NZ-UK FTA ‘significant boost’ for farmers

The signing of a free trade agreement between New Zealand and the United Kingdom represents a "significant boost" for New Zealand farmers and exporters, the Meat Industry Association says.

Lamb and beef would eventually be allowed quota- and tariff-free access for the first time in decades, it said.

Under the FTA, New Zealand’s beef and sheepmeat exports to the UK would be fully liberalised over time, with no duties from the 16th year after the deal came into force following ratification by both countries.

During this time, beef and sheepmeat would be subject to duty-free transitional quotas, the quota for New Zealand beef rising in annual instalments from a starting point of 12,000 tonnes until it reaches 60,000 metric tonnes in year 15, after which it would be duty- and tariff-free.

The transitional quota for sheepmeat would reach 50,000 metric tonnes per year from year five to 15 (in addition to New Zealand’s existing access of more than 100,000 tonnes through its WTO quota).

MIA chief executive Sirma Karapeeva said New Zealand had not had tariff-free access into the UK since Britain joined the European Economic Community in 1973.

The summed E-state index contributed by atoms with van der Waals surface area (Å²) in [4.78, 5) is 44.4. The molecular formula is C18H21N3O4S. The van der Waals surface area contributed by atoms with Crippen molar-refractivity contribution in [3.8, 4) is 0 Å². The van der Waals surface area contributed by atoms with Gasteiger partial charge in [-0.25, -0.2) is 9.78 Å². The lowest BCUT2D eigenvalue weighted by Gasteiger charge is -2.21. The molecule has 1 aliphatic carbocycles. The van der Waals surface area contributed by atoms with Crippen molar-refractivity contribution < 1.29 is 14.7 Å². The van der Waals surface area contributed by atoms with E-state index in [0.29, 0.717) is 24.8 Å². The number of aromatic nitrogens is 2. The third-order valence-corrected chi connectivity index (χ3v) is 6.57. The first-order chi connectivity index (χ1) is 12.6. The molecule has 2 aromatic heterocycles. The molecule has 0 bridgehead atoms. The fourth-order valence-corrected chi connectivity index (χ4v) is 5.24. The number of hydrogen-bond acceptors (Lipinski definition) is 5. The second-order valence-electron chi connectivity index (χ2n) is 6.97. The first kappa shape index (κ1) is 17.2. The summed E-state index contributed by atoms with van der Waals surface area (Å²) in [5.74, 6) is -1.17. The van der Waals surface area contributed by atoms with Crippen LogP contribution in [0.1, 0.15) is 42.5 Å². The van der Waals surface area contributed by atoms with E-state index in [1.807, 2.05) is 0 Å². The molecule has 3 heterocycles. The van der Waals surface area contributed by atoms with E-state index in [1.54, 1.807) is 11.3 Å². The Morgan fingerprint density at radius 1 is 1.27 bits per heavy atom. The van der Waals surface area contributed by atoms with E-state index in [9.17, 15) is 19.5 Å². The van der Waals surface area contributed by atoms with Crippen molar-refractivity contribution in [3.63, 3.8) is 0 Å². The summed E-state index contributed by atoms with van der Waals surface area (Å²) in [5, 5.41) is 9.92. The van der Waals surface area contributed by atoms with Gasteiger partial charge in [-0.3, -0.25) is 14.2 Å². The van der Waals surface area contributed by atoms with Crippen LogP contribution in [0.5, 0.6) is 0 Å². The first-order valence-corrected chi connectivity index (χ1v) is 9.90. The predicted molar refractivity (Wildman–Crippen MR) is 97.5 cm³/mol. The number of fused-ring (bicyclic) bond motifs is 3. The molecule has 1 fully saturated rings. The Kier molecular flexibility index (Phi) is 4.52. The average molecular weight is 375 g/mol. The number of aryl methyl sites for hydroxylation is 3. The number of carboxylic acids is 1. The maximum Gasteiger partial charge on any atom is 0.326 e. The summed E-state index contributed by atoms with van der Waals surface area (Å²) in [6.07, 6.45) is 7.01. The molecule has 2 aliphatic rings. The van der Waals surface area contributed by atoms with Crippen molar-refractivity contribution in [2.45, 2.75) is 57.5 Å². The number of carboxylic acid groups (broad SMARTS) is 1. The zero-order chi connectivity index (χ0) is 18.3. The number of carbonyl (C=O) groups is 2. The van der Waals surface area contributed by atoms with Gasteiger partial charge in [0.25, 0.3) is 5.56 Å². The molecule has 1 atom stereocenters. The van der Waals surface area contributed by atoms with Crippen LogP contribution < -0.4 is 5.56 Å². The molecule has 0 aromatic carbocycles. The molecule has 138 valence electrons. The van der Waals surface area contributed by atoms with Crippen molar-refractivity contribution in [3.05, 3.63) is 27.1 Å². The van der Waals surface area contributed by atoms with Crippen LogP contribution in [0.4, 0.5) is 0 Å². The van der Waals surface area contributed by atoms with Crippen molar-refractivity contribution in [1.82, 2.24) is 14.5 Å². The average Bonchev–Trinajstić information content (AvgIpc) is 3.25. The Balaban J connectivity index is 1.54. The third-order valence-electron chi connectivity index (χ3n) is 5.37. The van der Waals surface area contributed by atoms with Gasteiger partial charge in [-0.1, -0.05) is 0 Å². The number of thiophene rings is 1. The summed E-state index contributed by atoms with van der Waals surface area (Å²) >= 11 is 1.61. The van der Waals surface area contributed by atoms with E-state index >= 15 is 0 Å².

The Dairy Companies Association of New Zealand was looking forward to tariff-free dairy trade after five years.

The UK was the world’s second-largest dairy import market but, over the past 49 years, New Zealand exporters had participation significantly curtailed by serious tariff disadvantages compared with EU competitors, chairman Malcolm Bailey said.

Last year, New Zealand supplied less than 1% of UK dairy imports. The end point of tariff elimination for all dairy products after five years would provide a long-awaited level playing field for New Zealand dairy exporters, Mr Bailey said.

The agreement would provide new trade opportunities for New Zealand dairy exporters "from day one". All dairy products except butter and cheese reached the point of duty-free trade over three years.

For butter and cheese, transitional quotas would provide commercially meaningful access during the five-year transitional tariff elimination period.

Onion growers and exporters also welcomed the news, which coincided with the start of the export season. New Zealand exports $9 million worth of onions to the UK annually.

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